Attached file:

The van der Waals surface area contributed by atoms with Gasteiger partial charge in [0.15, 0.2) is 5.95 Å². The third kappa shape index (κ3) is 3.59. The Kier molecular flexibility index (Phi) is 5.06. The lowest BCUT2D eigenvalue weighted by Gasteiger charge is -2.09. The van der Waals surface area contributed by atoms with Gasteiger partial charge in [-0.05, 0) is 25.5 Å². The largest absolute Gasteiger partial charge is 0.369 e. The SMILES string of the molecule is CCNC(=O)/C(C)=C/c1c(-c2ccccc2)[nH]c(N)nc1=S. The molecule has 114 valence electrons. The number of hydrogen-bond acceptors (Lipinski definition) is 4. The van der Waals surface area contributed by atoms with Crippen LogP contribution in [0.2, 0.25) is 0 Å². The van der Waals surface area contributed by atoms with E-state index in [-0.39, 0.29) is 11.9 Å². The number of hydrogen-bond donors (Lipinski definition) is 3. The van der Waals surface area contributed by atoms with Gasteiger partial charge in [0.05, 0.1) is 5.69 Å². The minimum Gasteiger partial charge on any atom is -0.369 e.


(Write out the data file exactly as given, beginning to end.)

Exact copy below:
The van der Waals surface area contributed by atoms with Gasteiger partial charge in [0.15, 0.2) is 5.95 Å². The third kappa shape index (κ3) is 3.59. The Kier molecular flexibility index (Phi) is 5.06. The lowest BCUT2D eigenvalue weighted by Gasteiger charge is -2.09. The van der Waals surface area contributed by atoms with Gasteiger partial charge in [-0.05, 0) is 25.5 Å². The largest absolute Gasteiger partial charge is 0.369 e. The SMILES string of the molecule is CCNC(=O)/C(C)=C/c1c(-c2ccccc2)[nH]c(N)nc1=S. The molecule has 114 valence electrons. The number of hydrogen-bond acceptors (Lipinski definition) is 4. The van der Waals surface area contributed by atoms with Crippen LogP contribution in [0.2, 0.25) is 0 Å². The van der Waals surface area contributed by atoms with E-state index in [-0.39, 0.29) is 11.9 Å². The number of hydrogen-bond donors (Lipinski definition) is 3. The van der Waals surface area contributed by atoms with Gasteiger partial charge in [0.05, 0.1) is 5.69 Å². The minimum Gasteiger partial charge on any atom is -0.369 e.